Let me preface this blog with the following statement: I am not an avid football fan or follower. My football viewership is limited to Superbowl advertisements and half-time shows. This is all some people will need to know about what I’m going to say – because that statement alone has its own set of implications and qualifications.
Mizzou football star Michael Sam recently became the [could be] first openly gay NFL star. While I’m 99.9% certain he isn’t going to be the first gay NFL player ever to dig his cleats into a gridiron field, I am certain that he’ll pay a price for “coming out” and thinking he can do so openly.
American football – the manliest sport in the the United States – has manly written all over it. In fact, I’m not even sure why the first organizers bothered to rip off the European name for soccer – they should have just called it: Man Tackle or something equally as superficial and prehistoric. Then again, Man Tackle sounds slightly homoerotic – and we all know that would never work. NFL athletes are models for manhood – they define and represent who American men are supposed to be [ideally].
Michael Sam was one of those men – but not any longer.
Now, he’ll pay the price for declaring who he was born to be. He’s instantly less qualified for the NFL. His stock will fall. He’ll require special handling. He won’t command the salary he may have been able to negotiate previously. He’ll have a new prefix added to his name, job description, and bylines. The media will create and sustain a frenzied circus about his sexuality – it’ll always be an interview topic – or magazine cover. Backwoods rednecks and Catholics alike will demonize and feminize him – they’ll wonder (and mock) about if Michael Sam broke a nail – or if he checked out their favorite player’s manhood, or backside, in the locker room. He’ll be referred to as a sinner – and heaven forbid someone’s child actually idolizes him – and says, “When I grow up, I want to be like Michael Sam.” They’ll be shamed by their family and told to select a new role model.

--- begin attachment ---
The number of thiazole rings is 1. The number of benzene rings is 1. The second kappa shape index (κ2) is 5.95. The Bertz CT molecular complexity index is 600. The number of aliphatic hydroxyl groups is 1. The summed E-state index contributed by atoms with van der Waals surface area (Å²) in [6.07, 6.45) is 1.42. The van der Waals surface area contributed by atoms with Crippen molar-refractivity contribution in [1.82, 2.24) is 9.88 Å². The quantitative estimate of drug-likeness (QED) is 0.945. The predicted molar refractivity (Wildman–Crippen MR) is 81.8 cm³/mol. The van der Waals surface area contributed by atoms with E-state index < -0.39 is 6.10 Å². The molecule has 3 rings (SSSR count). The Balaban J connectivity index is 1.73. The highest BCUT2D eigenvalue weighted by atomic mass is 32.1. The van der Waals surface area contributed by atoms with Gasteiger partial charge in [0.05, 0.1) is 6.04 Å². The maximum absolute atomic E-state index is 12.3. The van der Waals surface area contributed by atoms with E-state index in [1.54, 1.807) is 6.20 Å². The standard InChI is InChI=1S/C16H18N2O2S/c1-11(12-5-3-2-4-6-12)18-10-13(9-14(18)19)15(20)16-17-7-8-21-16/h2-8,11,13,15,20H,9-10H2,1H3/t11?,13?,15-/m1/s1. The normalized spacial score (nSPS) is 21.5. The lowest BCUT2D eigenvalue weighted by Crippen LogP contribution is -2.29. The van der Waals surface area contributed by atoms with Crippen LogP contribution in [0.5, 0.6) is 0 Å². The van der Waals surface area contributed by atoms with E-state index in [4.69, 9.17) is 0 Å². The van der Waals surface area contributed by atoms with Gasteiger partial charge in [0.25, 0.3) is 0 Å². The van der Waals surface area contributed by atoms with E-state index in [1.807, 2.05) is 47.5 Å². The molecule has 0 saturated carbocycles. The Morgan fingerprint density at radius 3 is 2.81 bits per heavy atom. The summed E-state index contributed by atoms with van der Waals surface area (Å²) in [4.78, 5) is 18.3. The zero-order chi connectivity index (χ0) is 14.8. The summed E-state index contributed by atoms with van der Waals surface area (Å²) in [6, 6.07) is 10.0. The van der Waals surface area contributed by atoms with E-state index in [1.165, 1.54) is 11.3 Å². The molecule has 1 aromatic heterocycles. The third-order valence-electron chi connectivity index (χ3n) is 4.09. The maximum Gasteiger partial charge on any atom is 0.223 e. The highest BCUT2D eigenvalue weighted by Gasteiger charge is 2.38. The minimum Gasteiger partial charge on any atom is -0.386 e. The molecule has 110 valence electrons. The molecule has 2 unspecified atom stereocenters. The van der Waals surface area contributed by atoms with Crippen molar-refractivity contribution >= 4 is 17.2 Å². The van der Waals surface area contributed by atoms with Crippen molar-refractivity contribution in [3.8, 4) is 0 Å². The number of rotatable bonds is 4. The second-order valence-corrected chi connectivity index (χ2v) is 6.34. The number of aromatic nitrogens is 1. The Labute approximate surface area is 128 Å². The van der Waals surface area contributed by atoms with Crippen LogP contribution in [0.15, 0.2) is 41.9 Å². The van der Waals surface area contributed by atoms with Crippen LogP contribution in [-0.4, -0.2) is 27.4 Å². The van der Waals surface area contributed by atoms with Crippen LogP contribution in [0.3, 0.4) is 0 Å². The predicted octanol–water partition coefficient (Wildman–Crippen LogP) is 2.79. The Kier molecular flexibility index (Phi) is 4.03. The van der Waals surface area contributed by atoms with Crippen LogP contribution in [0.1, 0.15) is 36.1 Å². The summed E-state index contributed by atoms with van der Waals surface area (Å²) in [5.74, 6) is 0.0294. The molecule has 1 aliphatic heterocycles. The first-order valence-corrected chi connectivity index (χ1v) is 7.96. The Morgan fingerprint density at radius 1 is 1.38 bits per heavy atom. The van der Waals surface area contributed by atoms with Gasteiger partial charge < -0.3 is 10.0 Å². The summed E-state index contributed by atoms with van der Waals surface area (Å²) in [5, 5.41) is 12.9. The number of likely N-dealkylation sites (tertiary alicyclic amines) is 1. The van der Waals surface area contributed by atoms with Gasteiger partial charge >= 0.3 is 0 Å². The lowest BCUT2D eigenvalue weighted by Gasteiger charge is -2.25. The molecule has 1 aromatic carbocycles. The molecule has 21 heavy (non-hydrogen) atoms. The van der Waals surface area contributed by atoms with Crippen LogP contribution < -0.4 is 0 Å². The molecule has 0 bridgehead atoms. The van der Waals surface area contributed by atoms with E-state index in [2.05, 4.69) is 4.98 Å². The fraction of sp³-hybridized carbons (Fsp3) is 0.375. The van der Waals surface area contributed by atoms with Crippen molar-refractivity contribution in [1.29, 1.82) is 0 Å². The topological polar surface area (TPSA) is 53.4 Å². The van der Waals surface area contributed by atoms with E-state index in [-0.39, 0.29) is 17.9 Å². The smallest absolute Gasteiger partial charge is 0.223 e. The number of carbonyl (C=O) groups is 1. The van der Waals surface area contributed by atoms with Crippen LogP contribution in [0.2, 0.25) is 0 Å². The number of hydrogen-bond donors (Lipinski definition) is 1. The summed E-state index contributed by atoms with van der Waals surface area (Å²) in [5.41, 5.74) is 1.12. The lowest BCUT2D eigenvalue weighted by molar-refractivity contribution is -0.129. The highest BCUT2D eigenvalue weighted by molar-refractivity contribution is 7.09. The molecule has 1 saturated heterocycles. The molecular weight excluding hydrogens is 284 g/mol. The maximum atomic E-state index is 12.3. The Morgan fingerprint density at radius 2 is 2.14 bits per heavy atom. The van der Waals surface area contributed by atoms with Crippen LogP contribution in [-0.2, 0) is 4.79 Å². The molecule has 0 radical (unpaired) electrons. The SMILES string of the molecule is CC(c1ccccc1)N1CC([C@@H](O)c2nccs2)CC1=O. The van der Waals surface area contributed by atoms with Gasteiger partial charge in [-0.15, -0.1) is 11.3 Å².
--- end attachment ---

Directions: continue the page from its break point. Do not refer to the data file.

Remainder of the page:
This is our America, whether you like it or not. Everything Michael Sam does for the rest of his life will be qualified with his sexuality – he’ll have to work twice as hard to silence his critics – and even then, he’ll still have them. From now on, when he makes an aggressive tackle it’ll be noted, and surprise or shock will accompany his ability to display aggression (or just to make a tackle).
This is what we do to those who identify themselves as members of the LGBT community to their surrounding world. Michael Sam, in an instant, with one action, will have an asterisk placed by his name and be recorded in history as “the first openly gay NFL player.” There’s a chance he’ll be targeted for physical harm by opponents. His name will be publicly trashed and mocked. Then again, he may never be drafted after all. While he may well become the first openly gay NFL player – what are his chances beyond that – in coaching or broadcasting?
It’s a bleak picture to paint I know – and yes, there are accepting people in the world who would embrace and root for Michael Sam, the same as they would Tom Brady or Peyton Manning – but do you think the majority of football fans are those people when it comes to their sport or its athletes? Who knows, but based on a Sports Illustrated article about what NFL insiders are saying about Michael Sam’s draft stock, I think it’s safe to assume many are not.
Rest assured, Michael Sam will pay a hefty price for coming out – the question is, will he ever be able to overcome it and simply be referred to as Michael Sam ever again?
NOTE: I am a proud and vocal proponent of LGBT rights, individuality and self-expression. However, even more than that, I am a proponent of people being people first – none of the rest matters, really. When interviewed for an article in 2010 at Webster University, one of my main points was a cautionary message to people about disclosing their sexuality because of what I consider to be the “price of coming out.” Perhaps you find this a controversial, or even contradictory, message – perhaps you don’t and you share my sentiment – whatever you believe, I hope that one day we all believe, people are people first.
The Michael Sam pre-coming out is the same Michael Sam that came out. Why should he have to pay a price or be told that [suddenly] the world of football isn’t ready for him? He’s the same person – except now you know just a little bit more about him, big deal. It [homosexuality] doesn’t stop being a “big deal” until we [the people of America, and the world] stop making it one.